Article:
A few of the many other actors who have donned the deerstocker cap include John Barrymore (silent), Peter Cushing, Rupert Everett, Sir Ian Richardson, Johnathan Pryce, Charlton Heston, Basil Rathbone and Edward Woodward. And if anybody remembers Max Headroom from the 80's tv series, even Matt Frewer.

Before He was House

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Familiarize yourself with Hugh Laurie! You may know him from his role on tv as House, the cantankerous, misfit doctor who diagnoses rare disorders. This series is now available at CPL. Click here to place a hold on season one. Before he was House...

He was a comedian:

My personal favorite is the adaptation of P.G. Wodehouse's Jeeves and Wooster series. Hugh plays the fool (Wooster) to his wise "gentleman's gentleman" (aka butler) Jeeves who gets his master out of all kinds of self-inflicted scrapes brought on by an excess of leisure-class free time. Jeeves is played by another great British Comedian,Stephen Fry. You will also enjoy Laurie's singing and piano in this series. He's and old fashioned, multi-talented actor and, if he dances (does anyone know?), a "triple threat."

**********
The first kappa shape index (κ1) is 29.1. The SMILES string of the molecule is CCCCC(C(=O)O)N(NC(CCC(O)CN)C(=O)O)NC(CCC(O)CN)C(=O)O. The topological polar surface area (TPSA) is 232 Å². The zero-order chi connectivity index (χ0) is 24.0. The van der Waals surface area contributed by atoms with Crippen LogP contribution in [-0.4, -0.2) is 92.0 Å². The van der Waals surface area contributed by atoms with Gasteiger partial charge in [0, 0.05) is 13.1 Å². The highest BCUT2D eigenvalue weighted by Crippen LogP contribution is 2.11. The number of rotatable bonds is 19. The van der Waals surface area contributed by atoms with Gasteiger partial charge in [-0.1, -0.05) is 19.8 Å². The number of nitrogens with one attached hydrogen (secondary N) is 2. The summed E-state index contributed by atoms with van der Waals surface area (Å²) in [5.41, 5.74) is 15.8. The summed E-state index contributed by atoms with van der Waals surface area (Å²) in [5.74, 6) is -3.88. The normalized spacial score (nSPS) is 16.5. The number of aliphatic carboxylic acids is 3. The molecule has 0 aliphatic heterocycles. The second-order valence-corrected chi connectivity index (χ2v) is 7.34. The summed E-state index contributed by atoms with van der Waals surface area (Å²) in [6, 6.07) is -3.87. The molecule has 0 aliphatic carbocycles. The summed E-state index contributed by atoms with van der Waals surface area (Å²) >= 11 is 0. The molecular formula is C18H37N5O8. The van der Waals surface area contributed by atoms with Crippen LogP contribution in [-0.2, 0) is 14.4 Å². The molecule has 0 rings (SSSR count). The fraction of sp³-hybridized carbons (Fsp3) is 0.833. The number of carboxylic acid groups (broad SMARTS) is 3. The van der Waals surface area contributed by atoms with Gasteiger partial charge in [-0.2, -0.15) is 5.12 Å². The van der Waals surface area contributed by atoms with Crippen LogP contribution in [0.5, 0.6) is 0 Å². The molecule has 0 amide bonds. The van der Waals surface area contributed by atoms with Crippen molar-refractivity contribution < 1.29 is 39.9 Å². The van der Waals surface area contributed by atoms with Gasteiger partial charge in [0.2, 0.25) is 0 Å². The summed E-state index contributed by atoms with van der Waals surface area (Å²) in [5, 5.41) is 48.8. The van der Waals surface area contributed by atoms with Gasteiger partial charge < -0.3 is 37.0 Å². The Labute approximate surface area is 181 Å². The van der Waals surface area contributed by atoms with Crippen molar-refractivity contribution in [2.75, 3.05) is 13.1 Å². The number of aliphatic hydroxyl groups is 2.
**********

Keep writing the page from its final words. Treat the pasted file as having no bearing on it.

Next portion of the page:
Can't get enough of the Wodehouse duo? Check out A Bit of Fry and Laurie. If you reeally like him as a misfit, watch made for tv movie All or Nothing at all where he plays a con-man.

Fans of Blackadder will remember him in this popular historical comedy series starring Mr. Bean's Rowan Atkinson.

Before he was House, he was for kids!:

If you think Hugh's just for older folks, check out Stuart Little, where he plays the charming adopted father of a white mouse, along with Geena Davis. How about Discovering the Real world of Harry Potter with Hugh in the documentary of the same name?

He was in Costume Drama:

See him as Mr Palmer in Ang Lee's (1995) adaptation of Austen's Sense and Sensibility with Emma Thompson and Hugh Grant.

He was in Adventure: Flight of the Pheonix

Now that he's House, He's a writer, too!: